Nigerian Woman Writes to Melinda Gates: We Don't Need Your Contraception
$4.6 billion dollars can indeed be your legacy to Africa and other poor parts of the world. But let it be a legacy that leads life, love and laughter into the world in need.
I see this $4.6 billion buying us misery. I see it buying us unfaithful husbands. I see it buying us streets devoid of the innocent chatter of children. I see it buying us disease and untimely death. I see it buying us a retirement without the tender loving care of our children. Please Melinda, listen to the heart-felt cry of an African woman and mercifully channel your funds to pay for what we REALLY need.
CHESAPEAKE, VA. (Catholic Online) - This letter,offered below, was written by Obianuju Ekeocha, a 32-year-old Nigerian woman. For the past six years she has been living and working as a biomedical scientist in Canterbury, England. Most of her family and many friends still live in Nigeria.
She is active in her parish and says she is grateful to God for the graces she receives as she serves the Church.
She praises Catholic radio in America, specifically the programs of Teresa Tomeo and Al Kresta, for keeping her "informed and inspired in all the things that 'matter most,'" and for providing her with a Catholic world view.
She said she was inspired to write an open letter to Melinda Gates after learning of Gates' move to inject $4.6 billion worth of contraceptive drugs and devices into her homeland.
"The worst part is that no one in Africa (meaning the average African woman or man) knows that Melinda is about to bequeath us her 'legacy' which can and most probably will stifle love and life in our continent," she said.
She is hoping Melinda Gates will hear her "as the voice of the African woman."
An open letter to Melinda Gates:
Growing up in a remote town in Africa, I have always known that a new life is welcomed with much mirth and joy. In fact we have a special "clarion" call (or song) in our village reserved for births and another special one for marriages.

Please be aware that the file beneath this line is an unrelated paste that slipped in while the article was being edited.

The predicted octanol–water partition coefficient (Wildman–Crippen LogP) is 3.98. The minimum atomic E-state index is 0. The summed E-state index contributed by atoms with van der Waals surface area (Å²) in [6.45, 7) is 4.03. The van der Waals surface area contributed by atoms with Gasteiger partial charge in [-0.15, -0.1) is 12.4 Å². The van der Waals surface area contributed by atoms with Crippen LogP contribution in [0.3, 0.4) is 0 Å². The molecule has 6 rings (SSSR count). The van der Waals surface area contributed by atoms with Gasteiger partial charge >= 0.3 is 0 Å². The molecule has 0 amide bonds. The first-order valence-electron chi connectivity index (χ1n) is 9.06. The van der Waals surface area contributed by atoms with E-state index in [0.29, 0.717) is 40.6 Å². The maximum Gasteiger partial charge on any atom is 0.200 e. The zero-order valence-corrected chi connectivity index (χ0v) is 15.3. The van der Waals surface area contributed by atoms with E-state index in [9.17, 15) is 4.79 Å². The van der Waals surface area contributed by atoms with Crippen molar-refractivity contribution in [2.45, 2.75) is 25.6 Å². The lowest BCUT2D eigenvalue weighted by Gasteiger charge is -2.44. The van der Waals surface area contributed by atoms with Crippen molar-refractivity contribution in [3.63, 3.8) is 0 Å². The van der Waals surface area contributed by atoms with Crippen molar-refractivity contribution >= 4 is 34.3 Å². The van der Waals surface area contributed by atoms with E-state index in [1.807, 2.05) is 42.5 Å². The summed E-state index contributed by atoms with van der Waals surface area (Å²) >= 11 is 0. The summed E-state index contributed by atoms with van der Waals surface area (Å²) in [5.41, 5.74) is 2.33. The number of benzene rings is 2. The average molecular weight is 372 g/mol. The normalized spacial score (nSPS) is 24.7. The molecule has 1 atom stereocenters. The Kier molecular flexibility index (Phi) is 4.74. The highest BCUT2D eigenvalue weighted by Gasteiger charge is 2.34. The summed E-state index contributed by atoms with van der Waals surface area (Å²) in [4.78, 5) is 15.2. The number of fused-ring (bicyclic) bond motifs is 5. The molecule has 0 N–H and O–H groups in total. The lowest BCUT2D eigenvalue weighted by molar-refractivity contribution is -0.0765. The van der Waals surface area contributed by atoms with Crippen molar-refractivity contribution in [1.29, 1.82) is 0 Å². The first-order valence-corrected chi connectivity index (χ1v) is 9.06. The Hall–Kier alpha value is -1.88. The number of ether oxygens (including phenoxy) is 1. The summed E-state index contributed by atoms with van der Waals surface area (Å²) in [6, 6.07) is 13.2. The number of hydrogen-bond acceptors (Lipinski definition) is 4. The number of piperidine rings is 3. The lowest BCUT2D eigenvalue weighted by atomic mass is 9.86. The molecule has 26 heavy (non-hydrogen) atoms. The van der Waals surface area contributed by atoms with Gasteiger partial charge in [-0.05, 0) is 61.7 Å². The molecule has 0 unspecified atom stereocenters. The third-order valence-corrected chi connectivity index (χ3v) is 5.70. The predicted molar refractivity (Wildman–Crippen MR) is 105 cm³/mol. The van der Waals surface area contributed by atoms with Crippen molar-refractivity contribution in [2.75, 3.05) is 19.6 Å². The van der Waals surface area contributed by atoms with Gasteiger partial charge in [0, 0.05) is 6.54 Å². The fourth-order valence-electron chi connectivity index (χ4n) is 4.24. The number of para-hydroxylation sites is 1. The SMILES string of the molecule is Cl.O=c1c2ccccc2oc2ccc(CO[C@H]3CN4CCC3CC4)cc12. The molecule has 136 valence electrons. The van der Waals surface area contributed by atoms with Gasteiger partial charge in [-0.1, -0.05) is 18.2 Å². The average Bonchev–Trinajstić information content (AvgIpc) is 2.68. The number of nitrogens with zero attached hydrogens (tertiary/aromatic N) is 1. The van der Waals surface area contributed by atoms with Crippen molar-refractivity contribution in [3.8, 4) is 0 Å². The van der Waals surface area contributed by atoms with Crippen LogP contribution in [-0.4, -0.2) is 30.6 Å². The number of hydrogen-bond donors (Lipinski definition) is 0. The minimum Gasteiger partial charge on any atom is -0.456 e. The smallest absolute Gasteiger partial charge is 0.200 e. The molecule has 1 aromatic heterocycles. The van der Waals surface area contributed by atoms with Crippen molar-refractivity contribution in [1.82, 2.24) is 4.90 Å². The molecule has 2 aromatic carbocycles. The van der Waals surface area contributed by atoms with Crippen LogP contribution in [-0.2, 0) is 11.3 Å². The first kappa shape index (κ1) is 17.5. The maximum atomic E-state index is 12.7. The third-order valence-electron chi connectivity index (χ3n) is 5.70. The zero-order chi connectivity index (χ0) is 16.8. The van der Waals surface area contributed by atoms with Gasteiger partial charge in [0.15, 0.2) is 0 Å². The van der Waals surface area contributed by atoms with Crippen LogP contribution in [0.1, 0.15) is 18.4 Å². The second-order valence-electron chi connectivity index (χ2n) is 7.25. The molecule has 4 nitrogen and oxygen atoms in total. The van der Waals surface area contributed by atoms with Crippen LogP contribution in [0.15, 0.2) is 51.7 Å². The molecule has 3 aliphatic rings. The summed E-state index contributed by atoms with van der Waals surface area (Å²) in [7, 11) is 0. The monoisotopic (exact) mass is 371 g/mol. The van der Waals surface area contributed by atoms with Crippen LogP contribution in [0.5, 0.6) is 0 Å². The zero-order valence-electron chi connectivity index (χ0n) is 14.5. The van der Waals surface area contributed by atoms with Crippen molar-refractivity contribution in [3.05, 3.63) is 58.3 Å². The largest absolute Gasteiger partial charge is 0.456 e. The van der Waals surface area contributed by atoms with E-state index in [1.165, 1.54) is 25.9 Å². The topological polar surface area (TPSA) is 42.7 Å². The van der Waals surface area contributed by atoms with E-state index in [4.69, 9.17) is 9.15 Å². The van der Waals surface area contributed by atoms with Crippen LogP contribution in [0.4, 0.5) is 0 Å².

The first day of every baby's life is celebrated by the entire village with dancing (real dancing!) and clapping and singing - a sort of "Gloria in excelsis Deo."
All I can say with certainty is that we, as a society, LOVE and welcome babies.
With all the challenges and difficulties of Africa, people complain and lament their problems openly. I have grown up in this environment and I have heard women (just as much as men) complain about all sorts of things. But I have NEVER heard a woman complain about her baby (born or unborn).
Even with substandard medical care in most places, women are valiant in pregnancy. And once the baby arrives, they gracefully and heroically rise into the maternal mode.
I trained and worked for almost five years in a medical setting in Africa, yet I never heard of the clinical term "postpartum depression" until I came to live in Europe. I never heard it because I never experienced or witnessed it, even with the relatively high birth rate around me. (I would estimate that I had at least one family member or close friend give birth every single month. So I saw at least 12 babies born in my life every year.)
Amidst all our African afflictions and difficulties, amidst all the socioeconomic and political instabilities, our babies are always a firm symbol of hope, a promise of life, a reason to strive for the legacy of a bright future.